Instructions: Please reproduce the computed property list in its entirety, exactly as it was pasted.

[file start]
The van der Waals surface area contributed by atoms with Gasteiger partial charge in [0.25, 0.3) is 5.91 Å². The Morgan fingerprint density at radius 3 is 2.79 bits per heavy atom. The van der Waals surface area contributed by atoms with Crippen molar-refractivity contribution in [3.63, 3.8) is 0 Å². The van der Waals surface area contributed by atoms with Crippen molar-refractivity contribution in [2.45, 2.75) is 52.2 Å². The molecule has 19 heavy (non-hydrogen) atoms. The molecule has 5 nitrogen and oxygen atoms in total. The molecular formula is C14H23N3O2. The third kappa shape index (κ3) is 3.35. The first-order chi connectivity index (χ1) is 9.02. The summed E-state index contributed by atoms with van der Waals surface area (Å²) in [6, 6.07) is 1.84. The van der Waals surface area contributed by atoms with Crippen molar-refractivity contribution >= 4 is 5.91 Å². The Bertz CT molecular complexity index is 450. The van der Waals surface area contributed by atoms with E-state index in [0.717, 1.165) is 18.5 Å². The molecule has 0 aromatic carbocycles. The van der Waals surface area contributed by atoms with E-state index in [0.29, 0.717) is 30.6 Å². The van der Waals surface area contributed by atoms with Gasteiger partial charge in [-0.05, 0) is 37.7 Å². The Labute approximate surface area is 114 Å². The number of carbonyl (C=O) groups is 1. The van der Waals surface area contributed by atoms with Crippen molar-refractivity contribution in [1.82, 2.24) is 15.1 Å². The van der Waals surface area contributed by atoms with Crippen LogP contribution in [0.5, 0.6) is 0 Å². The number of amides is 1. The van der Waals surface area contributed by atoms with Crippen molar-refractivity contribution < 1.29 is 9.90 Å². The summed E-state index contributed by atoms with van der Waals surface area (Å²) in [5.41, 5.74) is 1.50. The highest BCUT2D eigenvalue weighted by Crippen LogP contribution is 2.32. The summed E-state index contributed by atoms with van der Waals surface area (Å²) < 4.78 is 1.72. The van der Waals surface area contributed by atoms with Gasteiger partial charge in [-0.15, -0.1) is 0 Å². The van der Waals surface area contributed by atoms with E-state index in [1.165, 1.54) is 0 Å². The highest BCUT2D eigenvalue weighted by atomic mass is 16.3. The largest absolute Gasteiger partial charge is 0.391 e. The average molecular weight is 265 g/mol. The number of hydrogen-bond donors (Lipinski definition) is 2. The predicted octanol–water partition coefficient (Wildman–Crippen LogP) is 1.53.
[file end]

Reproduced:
The van der Waals surface area contributed by atoms with Gasteiger partial charge in [0.25, 0.3) is 5.91 Å². The Morgan fingerprint density at radius 3 is 2.79 bits per heavy atom. The van der Waals surface area contributed by atoms with Crippen molar-refractivity contribution in [3.63, 3.8) is 0 Å². The van der Waals surface area contributed by atoms with Crippen molar-refractivity contribution in [2.45, 2.75) is 52.2 Å². The molecule has 19 heavy (non-hydrogen) atoms. The molecule has 5 nitrogen and oxygen atoms in total. The molecular formula is C14H23N3O2. The third kappa shape index (κ3) is 3.35. The first-order chi connectivity index (χ1) is 9.02. The summed E-state index contributed by atoms with van der Waals surface area (Å²) in [6, 6.07) is 1.84. The van der Waals surface area contributed by atoms with Crippen molar-refractivity contribution >= 4 is 5.91 Å². The Bertz CT molecular complexity index is 450. The van der Waals surface area contributed by atoms with E-state index in [0.717, 1.165) is 18.5 Å². The molecule has 0 aromatic carbocycles. The van der Waals surface area contributed by atoms with E-state index in [0.29, 0.717) is 30.6 Å². The van der Waals surface area contributed by atoms with Gasteiger partial charge in [-0.05, 0) is 37.7 Å². The Labute approximate surface area is 114 Å². The number of carbonyl (C=O) groups is 1. The van der Waals surface area contributed by atoms with Crippen molar-refractivity contribution in [1.82, 2.24) is 15.1 Å². The van der Waals surface area contributed by atoms with Crippen LogP contribution in [0.5, 0.6) is 0 Å². The number of amides is 1. The van der Waals surface area contributed by atoms with Crippen molar-refractivity contribution < 1.29 is 9.90 Å². The summed E-state index contributed by atoms with van der Waals surface area (Å²) in [5.41, 5.74) is 1.50. The highest BCUT2D eigenvalue weighted by Crippen LogP contribution is 2.32. The summed E-state index contributed by atoms with van der Waals surface area (Å²) < 4.78 is 1.72. The van der Waals surface area contributed by atoms with Gasteiger partial charge in [-0.15, -0.1) is 0 Å². The van der Waals surface area contributed by atoms with E-state index in [1.165, 1.54) is 0 Å². The highest BCUT2D eigenvalue weighted by atomic mass is 16.3. The largest absolute Gasteiger partial charge is 0.391 e. The average molecular weight is 265 g/mol. The number of hydrogen-bond donors (Lipinski definition) is 2. The predicted octanol–water partition coefficient (Wildman–Crippen LogP) is 1.53.